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The contents of this report reflect the views of the author(s), who is responsible for the facts and the accuracy of the data presented herein. The contents do not necessarily reflect the official views or policies of the Virginia Department of Transportation, the Commonwealth Transportation Board, or the Federal Highway Administration. This report does not constitute a standard, specification, or regulation. Any inclusion of manufacturer names, trade names, or trademarks is for identification purposes only and is not to be considered an endorsement.

Title:

Use of Ground-penetrating Radar for Detecting Voids Underneath a Jointed Concrete Pavement
Authors:
Clemeña, G. G.
Long, R. R.
Michael M. Sprinkel
Michael M. Sprinkel
Year: 1986
VTRC No.: 86-R36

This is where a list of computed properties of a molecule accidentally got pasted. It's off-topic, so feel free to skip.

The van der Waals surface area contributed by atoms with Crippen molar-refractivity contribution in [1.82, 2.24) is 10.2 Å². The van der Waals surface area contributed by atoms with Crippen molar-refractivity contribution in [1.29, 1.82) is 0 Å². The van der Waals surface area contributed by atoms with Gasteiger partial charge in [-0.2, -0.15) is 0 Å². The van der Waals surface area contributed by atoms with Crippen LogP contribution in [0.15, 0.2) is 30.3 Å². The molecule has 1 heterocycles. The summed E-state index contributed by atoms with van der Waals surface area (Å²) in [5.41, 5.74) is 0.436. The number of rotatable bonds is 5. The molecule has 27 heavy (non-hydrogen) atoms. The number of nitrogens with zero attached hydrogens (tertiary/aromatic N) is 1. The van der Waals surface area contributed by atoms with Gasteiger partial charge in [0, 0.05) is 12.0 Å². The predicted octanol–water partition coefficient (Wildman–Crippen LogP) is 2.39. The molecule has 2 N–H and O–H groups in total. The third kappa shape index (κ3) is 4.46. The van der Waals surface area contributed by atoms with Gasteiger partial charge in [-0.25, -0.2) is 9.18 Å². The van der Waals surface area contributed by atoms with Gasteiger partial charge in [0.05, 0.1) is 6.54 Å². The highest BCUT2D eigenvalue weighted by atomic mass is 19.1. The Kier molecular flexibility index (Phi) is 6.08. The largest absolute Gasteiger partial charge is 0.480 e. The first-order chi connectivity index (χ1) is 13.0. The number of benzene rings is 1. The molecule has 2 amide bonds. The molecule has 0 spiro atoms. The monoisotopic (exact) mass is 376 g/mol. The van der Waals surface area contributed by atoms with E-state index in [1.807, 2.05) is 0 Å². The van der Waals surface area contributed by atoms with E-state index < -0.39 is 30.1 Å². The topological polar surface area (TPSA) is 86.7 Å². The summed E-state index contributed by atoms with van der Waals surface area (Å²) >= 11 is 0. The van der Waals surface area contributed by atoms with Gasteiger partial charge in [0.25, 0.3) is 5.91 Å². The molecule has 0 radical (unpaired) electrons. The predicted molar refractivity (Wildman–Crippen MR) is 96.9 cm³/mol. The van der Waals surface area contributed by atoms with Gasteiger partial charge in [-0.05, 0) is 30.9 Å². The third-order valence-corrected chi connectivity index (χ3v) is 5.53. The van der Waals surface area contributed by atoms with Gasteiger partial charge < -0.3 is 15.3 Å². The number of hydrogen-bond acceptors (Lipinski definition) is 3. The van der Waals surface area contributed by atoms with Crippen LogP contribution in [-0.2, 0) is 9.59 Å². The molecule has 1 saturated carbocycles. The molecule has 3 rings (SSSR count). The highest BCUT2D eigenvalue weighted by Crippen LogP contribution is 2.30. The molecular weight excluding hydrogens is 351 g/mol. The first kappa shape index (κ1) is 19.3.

Abstract: A survey of a jointed, reinforced concrete pavement with ground-penetrating radar indicated that the equipment provides a nondestructive inspection technique that can be used at a minimum rate of 5 lane miles of pavement per hour and with only minimal interference with traffic. The coring of some slabs and subsequent use of a devised water test revealed that the radar was very effective in detecting voids deeper than 1/8 in but considerably less .effective in spotting shallow voids. The overall accuracy was approximately 68%, which indicates that the sensitivity of the equipment needs to be improved. The location component used with the radar unit showed insufficient accuracy. A regression analysis of the recorded quantities of grout used daily in subsealing portions of the pavement versus the total linear feet of vbids detected underneath the slabs grouted each day yielded only a 51% correlation. However, the regression was found to be significant at a 95% probability level. It is believed that if the width and depth of each void can be conveniently estimated so that the extent of voids can be expressed in terms of volume instead of length only, an even more successful method of estimating grout quantities would be available. It has been shown that information derived from a radar survey can be very useful in developing a sound and cost-effective slab stabilization operation through the proper placement of grout holes.